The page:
Cathodal transcranial direct current stimulation over the right dorsolateral prefrontal cortex cancels out the cost of selective retrieval on subsequent analogical reasoning.
Analogical reasoning involves mapping the relation between two concepts within a specific field into a new domain to selectively retrieve a possible solution. Neuroimaging studies have shown that both selective retrieval and reasoning by analogy are related to activity in prefrontal regions such as the dorsolateral prefrontal cortex (DLPFC). In the present study, we investigate the role of the right DLPFC in modulating memory accessibility and its impact on analogical reasoning by using transcranial direct current stimulation (tDCS). Participants performed a four-term reasoning task after performing repeated selective retrieval of previously presented items, some of which could be used as solutions in the analogical test. During selective retrieval, half of the participants received cathodal tDCS over the right DLPFC and the other half received sham stimulation. The results reveal that whereas the sham group showed the expected cost in performance that is associated with selective retrieval, the cathodal group did not exhibit such an impairment in reasoning. No general effects of tDCS on analogical performance were observed. Altogether, our results support the involvement of the right DLPFC as a core component of a control network that selectively contributes to the retrieval component of analogical reasoning, but with little role in mapping relations between different domains.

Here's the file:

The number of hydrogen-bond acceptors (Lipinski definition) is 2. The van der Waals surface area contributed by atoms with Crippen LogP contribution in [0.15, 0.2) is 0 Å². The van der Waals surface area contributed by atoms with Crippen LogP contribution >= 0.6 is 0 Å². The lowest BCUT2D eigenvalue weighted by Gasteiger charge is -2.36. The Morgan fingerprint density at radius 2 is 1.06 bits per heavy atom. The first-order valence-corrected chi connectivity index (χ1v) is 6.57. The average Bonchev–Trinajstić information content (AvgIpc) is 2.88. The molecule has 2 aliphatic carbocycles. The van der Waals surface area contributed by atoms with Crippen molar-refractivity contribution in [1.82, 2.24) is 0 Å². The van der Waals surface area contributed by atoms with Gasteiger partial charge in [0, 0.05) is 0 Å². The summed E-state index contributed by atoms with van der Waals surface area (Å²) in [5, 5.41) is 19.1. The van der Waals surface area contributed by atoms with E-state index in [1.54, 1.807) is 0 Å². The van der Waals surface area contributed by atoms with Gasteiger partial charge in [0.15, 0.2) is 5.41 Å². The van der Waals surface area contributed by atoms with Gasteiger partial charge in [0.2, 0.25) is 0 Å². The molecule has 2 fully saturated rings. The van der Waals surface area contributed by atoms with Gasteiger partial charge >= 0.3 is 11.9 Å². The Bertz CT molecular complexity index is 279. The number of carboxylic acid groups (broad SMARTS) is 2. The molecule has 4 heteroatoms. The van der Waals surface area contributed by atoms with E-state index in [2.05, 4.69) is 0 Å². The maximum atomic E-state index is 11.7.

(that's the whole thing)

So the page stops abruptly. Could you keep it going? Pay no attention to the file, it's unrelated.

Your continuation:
PMID: 32171738 [PubMed – as supplied by publisher]
Neuropsychologia. 2020 Mar 11;:107431
Authors: Valle TM, Bajo MT, Gómez-Ariza CJ